How Should You Calculate ROI?


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Marketing is increasingly metrics-driven. This has been a terrific evolution for our profession because it enables us to sit at the C-suite table with equal legitimacy and credibility, not to mention the fact that we operate far more efficiently than before. Enterprise executives love anything that demonstrates achievement in concrete terms. But the discussion of which metrics to use, how to define them and when to use them is far from finished.

Marketing return on investment (marketing ROI), otherwise known as return on marketing investment (ROMI), seems like a straightforward concept that borrows from our brethren in finance. But if you peel this onion you’ll uncover a raft of questions that marketers frequently struggle with. For example:

  • What does “return” actually mean? Is it gross revenue? Or is it profit? Or something else?
  • How can we (or should we) capture and represent the accrual of benefits that can’t be measured in monetary terms such as brand equity, recognition and positive perceptions?
  • What does “investment” encompass? Does it include only marginal costs that yield incremental returns? Or is it the whole cost envelope (sunk costs, overhead, etc.)?

We’re not going to play Solomon and make those choices for you, but we do want you to consider what goes into those numbers and how you should represent them to your peers in the C-suite. Sometimes you will be ordered by non-marketers to assemble those numbers in a particular way, and your options will be limited or nonexistent. In other companies, no one will have a clue. But whatever you do, transparency is your best ally. Spend plenty of time explaining your underlying assumptions and soliciting feedback.

Our own working definition is this: Take the revenue attributable to marketing efforts and divide it by marketing spend, which includes the costs associated with advertising and effort. We obviously want positive results greater than 1.

Another distinction to keep in mind: The investment portion of the calculation is not investment as we understand it in other business functions (plants, inventories, etc.).Unless marketing is buying some kind of durable infrastructure, everything is expensed. But here’s what is most important: Marketing expenditures should be understood as risk. For some people, this may be a distinction without a difference. In reality this implies that past experiences are more important for marketing decisions than it is for other functions. As an aside: The nature of risk and managing it appropriately are topics that are not well-understood by most people. This can make the discussion even more difficult.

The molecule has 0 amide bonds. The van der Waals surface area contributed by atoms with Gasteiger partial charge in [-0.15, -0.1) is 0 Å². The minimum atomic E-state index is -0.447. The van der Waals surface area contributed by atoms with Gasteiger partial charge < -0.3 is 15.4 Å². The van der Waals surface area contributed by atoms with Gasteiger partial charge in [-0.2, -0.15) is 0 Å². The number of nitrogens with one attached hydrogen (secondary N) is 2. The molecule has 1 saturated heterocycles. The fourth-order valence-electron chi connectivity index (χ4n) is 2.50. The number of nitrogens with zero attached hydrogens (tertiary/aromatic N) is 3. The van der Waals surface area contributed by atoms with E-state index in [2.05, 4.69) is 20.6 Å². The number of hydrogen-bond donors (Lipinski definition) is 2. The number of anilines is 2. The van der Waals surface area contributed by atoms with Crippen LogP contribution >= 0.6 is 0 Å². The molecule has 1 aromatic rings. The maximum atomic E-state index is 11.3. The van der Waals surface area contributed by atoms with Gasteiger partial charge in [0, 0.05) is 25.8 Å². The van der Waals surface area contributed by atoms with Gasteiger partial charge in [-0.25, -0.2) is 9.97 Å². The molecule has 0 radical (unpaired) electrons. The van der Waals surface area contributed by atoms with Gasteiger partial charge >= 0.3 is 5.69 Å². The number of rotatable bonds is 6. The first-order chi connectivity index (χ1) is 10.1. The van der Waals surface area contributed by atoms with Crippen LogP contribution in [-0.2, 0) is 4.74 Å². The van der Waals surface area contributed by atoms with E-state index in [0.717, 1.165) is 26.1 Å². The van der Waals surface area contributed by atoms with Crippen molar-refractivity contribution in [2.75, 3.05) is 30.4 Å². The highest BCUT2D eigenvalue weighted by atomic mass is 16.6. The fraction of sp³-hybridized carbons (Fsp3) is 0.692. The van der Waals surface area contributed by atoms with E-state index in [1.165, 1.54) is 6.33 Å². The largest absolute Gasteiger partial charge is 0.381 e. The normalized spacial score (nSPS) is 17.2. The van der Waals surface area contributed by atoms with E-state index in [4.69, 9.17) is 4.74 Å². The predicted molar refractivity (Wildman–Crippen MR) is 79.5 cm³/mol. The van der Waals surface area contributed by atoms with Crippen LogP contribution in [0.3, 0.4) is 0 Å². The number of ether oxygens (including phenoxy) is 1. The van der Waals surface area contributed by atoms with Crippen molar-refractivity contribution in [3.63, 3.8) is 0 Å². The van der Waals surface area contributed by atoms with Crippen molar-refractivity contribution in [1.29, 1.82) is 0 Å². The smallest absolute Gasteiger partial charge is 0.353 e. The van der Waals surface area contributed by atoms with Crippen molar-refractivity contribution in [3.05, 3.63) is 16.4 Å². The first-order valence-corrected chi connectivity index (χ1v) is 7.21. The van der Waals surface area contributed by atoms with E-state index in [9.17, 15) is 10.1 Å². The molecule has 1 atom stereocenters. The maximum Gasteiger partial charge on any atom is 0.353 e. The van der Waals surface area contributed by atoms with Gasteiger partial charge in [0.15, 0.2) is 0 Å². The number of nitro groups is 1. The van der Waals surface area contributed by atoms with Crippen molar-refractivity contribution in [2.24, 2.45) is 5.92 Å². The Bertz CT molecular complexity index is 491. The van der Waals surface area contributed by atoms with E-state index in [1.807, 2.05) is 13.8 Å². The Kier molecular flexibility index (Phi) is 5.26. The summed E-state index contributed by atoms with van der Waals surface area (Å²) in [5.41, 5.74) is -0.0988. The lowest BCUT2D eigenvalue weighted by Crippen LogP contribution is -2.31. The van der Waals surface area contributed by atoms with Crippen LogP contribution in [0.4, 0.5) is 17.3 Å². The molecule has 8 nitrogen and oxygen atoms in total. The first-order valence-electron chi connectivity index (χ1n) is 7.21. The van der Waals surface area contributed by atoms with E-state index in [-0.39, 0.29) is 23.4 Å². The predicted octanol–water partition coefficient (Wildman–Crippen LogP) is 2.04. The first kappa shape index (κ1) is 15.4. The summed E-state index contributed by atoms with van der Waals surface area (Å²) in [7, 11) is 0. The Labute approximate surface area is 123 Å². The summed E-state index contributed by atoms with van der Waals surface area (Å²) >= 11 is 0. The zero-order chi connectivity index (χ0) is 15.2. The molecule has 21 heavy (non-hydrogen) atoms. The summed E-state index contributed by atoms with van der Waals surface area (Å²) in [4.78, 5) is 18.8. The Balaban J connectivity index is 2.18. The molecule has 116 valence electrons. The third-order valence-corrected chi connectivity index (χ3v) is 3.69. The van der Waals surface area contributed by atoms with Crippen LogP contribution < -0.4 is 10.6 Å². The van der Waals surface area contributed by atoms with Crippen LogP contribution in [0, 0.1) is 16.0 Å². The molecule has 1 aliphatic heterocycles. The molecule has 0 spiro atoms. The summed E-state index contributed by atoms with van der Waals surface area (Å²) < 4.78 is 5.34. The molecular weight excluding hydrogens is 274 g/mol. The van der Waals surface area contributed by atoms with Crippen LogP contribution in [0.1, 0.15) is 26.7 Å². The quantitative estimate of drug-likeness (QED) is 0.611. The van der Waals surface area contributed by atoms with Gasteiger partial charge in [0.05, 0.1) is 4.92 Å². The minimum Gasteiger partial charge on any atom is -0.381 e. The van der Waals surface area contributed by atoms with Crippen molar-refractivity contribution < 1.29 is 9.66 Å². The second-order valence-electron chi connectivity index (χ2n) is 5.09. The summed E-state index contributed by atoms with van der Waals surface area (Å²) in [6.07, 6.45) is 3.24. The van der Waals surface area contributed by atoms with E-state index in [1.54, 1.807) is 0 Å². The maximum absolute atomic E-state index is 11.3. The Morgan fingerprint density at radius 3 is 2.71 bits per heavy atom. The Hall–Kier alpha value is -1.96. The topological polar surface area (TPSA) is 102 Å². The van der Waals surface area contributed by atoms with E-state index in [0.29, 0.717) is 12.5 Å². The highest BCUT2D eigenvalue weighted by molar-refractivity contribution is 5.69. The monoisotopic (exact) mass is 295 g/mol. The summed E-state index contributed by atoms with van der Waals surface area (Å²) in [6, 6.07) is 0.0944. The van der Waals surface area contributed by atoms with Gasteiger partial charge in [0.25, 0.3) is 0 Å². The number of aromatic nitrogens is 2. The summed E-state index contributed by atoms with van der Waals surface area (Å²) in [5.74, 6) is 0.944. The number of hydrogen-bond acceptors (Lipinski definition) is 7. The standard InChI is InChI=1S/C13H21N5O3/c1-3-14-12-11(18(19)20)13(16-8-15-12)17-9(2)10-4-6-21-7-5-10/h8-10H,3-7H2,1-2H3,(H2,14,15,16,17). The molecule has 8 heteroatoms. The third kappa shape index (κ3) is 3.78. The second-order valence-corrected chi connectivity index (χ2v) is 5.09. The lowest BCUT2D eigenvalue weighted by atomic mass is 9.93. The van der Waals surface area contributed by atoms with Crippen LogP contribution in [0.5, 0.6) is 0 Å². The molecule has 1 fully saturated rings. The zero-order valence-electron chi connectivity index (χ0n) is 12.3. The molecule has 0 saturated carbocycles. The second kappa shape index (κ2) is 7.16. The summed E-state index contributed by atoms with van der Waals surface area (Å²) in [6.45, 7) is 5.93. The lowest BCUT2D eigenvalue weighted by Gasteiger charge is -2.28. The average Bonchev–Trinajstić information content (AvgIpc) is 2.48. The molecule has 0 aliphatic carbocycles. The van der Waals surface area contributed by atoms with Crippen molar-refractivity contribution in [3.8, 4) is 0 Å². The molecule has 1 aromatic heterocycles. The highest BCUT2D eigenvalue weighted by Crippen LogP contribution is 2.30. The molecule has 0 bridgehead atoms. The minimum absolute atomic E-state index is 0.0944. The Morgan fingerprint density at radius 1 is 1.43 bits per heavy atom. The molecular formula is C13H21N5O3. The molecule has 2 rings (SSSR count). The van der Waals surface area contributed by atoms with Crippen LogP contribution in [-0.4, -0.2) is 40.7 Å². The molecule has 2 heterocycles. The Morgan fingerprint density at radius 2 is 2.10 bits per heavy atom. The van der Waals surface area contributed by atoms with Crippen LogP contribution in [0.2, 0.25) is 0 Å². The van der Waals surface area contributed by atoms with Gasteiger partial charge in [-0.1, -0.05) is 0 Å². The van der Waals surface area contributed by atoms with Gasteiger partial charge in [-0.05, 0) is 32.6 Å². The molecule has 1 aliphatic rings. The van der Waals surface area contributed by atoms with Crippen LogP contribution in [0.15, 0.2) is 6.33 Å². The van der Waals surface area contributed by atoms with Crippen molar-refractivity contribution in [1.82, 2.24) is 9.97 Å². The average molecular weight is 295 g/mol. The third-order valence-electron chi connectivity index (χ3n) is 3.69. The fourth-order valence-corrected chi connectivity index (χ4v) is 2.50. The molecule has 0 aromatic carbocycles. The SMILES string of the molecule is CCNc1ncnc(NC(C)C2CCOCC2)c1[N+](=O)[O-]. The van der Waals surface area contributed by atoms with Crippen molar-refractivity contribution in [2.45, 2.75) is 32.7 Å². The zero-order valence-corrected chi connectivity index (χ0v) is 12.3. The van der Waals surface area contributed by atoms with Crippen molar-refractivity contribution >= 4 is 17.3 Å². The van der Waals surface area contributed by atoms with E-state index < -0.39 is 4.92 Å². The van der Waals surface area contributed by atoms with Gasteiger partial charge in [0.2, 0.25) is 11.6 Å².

In March, 2012 the Columbia Business School Center on Global Brand Leadership and the New York American Marketing Association undertook a study of 243 marketing executives to understand if and how they use ROI measures for budgeting. The study found that 57% do not use ROI in their budgeting process. Instead, 68% base their decisions on historical spending and 28% “go with their gut”.7% don’t use anything (except, perhaps, bravado).

We are not surprised by these numbers. But there’s no one to blame. Marketing measurement science (for lack of a better term) is still in its infancy, even though we speak frequently about being “metrics-driven” and the evolution of our thinking over the last decade or two. There are lots of good ideas out there, but our profession has a long way to go before we reach even a modicum of standardization. The chaos notwithstanding, you still need to embrace ROI calculations to show your bosses and peers that you are taking seriously the need to demonstrate marketing’s value to the enterprise.

Republished with author's permission from original post.

Shreesha Ramdas
Shreesha Ramdas is SVP and GM at Medallia. Previously he was CEO and Co-founder of Strikedeck. Prior to Strikedeck, Shreesha was GM of the Marketing Cloud at CallidusCloud, Co-founder at LeadFormix (acquired by CallidusCloud) & OuterJoin, and GM at Yodlee. Shreesha has led teams in sales and marketing at Catalytic Software, MW2 Consulting, and Tata. Shreesha also advises startups on marketing and growth hacking.


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